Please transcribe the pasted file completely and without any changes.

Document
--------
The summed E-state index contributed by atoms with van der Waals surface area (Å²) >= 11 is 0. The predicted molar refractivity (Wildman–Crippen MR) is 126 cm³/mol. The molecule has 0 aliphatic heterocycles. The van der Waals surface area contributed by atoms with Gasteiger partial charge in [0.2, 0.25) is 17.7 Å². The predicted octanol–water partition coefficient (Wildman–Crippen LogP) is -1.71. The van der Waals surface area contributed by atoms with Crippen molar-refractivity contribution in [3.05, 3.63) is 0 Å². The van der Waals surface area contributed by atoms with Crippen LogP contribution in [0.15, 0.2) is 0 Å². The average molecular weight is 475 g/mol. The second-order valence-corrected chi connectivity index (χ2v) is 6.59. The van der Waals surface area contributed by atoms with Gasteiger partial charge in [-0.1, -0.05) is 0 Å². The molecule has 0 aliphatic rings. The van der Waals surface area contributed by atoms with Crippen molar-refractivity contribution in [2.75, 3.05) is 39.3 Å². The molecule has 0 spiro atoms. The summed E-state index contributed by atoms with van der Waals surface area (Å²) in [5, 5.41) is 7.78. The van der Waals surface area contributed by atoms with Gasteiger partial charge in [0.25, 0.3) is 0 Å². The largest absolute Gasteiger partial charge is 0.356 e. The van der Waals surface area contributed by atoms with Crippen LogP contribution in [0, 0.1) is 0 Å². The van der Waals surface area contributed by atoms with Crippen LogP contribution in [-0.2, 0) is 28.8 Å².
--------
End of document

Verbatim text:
The summed E-state index contributed by atoms with van der Waals surface area (Å²) >= 11 is 0. The predicted molar refractivity (Wildman–Crippen MR) is 126 cm³/mol. The molecule has 0 aliphatic heterocycles. The van der Waals surface area contributed by atoms with Gasteiger partial charge in [0.2, 0.25) is 17.7 Å². The predicted octanol–water partition coefficient (Wildman–Crippen LogP) is -1.71. The van der Waals surface area contributed by atoms with Crippen molar-refractivity contribution in [3.05, 3.63) is 0 Å². The van der Waals surface area contributed by atoms with Crippen LogP contribution in [0.15, 0.2) is 0 Å². The average molecular weight is 475 g/mol. The second-order valence-corrected chi connectivity index (χ2v) is 6.59. The van der Waals surface area contributed by atoms with Gasteiger partial charge in [-0.1, -0.05) is 0 Å². The molecule has 0 aliphatic rings. The van der Waals surface area contributed by atoms with Crippen molar-refractivity contribution in [2.75, 3.05) is 39.3 Å². The molecule has 0 spiro atoms. The summed E-state index contributed by atoms with van der Waals surface area (Å²) in [5, 5.41) is 7.78. The van der Waals surface area contributed by atoms with Gasteiger partial charge in [0.25, 0.3) is 0 Å². The largest absolute Gasteiger partial charge is 0.356 e. The van der Waals surface area contributed by atoms with Crippen LogP contribution in [0, 0.1) is 0 Å². The van der Waals surface area contributed by atoms with Crippen LogP contribution in [-0.2, 0) is 28.8 Å².